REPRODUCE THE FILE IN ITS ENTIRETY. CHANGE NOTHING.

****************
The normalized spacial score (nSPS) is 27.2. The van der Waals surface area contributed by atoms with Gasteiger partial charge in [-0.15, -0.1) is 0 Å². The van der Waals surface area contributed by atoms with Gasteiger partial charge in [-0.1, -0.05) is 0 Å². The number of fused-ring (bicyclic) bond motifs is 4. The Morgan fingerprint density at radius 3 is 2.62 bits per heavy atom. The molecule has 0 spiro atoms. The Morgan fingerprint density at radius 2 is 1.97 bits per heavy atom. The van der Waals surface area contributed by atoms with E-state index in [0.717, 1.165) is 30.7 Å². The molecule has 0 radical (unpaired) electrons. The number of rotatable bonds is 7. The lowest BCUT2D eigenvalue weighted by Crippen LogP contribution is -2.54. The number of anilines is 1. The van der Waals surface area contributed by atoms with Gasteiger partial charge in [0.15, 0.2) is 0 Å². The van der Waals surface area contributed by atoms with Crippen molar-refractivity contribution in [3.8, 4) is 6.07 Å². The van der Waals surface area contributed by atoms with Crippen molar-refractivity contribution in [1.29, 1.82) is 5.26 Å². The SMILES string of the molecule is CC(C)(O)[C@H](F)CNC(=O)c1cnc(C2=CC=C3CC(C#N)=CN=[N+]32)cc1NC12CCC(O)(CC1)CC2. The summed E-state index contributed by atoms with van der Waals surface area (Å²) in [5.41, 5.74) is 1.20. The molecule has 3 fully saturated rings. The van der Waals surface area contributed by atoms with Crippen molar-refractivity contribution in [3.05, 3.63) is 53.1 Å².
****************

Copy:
The normalized spacial score (nSPS) is 27.2. The van der Waals surface area contributed by atoms with Gasteiger partial charge in [-0.15, -0.1) is 0 Å². The van der Waals surface area contributed by atoms with Gasteiger partial charge in [-0.1, -0.05) is 0 Å². The number of fused-ring (bicyclic) bond motifs is 4. The Morgan fingerprint density at radius 3 is 2.62 bits per heavy atom. The molecule has 0 spiro atoms. The Morgan fingerprint density at radius 2 is 1.97 bits per heavy atom. The van der Waals surface area contributed by atoms with E-state index in [0.717, 1.165) is 30.7 Å². The molecule has 0 radical (unpaired) electrons. The number of rotatable bonds is 7. The lowest BCUT2D eigenvalue weighted by Crippen LogP contribution is -2.54. The number of anilines is 1. The van der Waals surface area contributed by atoms with Gasteiger partial charge in [0.15, 0.2) is 0 Å². The van der Waals surface area contributed by atoms with Crippen molar-refractivity contribution in [3.8, 4) is 6.07 Å². The van der Waals surface area contributed by atoms with Crippen molar-refractivity contribution in [1.29, 1.82) is 5.26 Å². The SMILES string of the molecule is CC(C)(O)[C@H](F)CNC(=O)c1cnc(C2=CC=C3CC(C#N)=CN=[N+]32)cc1NC12CCC(O)(CC1)CC2. The summed E-state index contributed by atoms with van der Waals surface area (Å²) in [5.41, 5.74) is 1.20. The molecule has 3 fully saturated rings. The van der Waals surface area contributed by atoms with Crippen molar-refractivity contribution in [3.05, 3.63) is 53.1 Å².